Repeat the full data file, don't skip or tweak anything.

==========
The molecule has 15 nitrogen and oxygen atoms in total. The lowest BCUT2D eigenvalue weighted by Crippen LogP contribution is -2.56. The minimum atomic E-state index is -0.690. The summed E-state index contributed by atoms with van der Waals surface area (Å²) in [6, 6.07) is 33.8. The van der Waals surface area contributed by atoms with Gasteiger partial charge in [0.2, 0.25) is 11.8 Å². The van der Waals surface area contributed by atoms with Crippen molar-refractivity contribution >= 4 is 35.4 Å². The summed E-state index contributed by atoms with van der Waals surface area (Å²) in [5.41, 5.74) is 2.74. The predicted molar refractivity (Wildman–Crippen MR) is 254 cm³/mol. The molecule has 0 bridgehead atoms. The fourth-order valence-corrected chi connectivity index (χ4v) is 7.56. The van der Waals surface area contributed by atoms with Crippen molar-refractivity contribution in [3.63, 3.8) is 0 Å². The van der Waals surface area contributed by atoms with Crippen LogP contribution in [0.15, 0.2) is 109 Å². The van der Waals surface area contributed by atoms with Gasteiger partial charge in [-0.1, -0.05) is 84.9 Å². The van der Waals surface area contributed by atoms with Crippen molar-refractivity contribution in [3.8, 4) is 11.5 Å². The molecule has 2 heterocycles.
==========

The molecule has 15 nitrogen and oxygen atoms in total. The lowest BCUT2D eigenvalue weighted by Crippen LogP contribution is -2.56. The minimum atomic E-state index is -0.690. The summed E-state index contributed by atoms with van der Waals surface area (Å²) in [6, 6.07) is 33.8. The van der Waals surface area contributed by atoms with Gasteiger partial charge in [0.2, 0.25) is 11.8 Å². The van der Waals surface area contributed by atoms with Crippen molar-refractivity contribution >= 4 is 35.4 Å². The summed E-state index contributed by atoms with van der Waals surface area (Å²) in [5.41, 5.74) is 2.74. The predicted molar refractivity (Wildman–Crippen MR) is 254 cm³/mol. The molecule has 0 bridgehead atoms. The fourth-order valence-corrected chi connectivity index (χ4v) is 7.56. The van der Waals surface area contributed by atoms with Crippen molar-refractivity contribution in [3.63, 3.8) is 0 Å². The van der Waals surface area contributed by atoms with Crippen LogP contribution in [0.15, 0.2) is 109 Å². The van der Waals surface area contributed by atoms with Gasteiger partial charge in [-0.1, -0.05) is 84.9 Å². The van der Waals surface area contributed by atoms with Crippen molar-refractivity contribution in [3.8, 4) is 11.5 Å². The molecule has 2 heterocycles.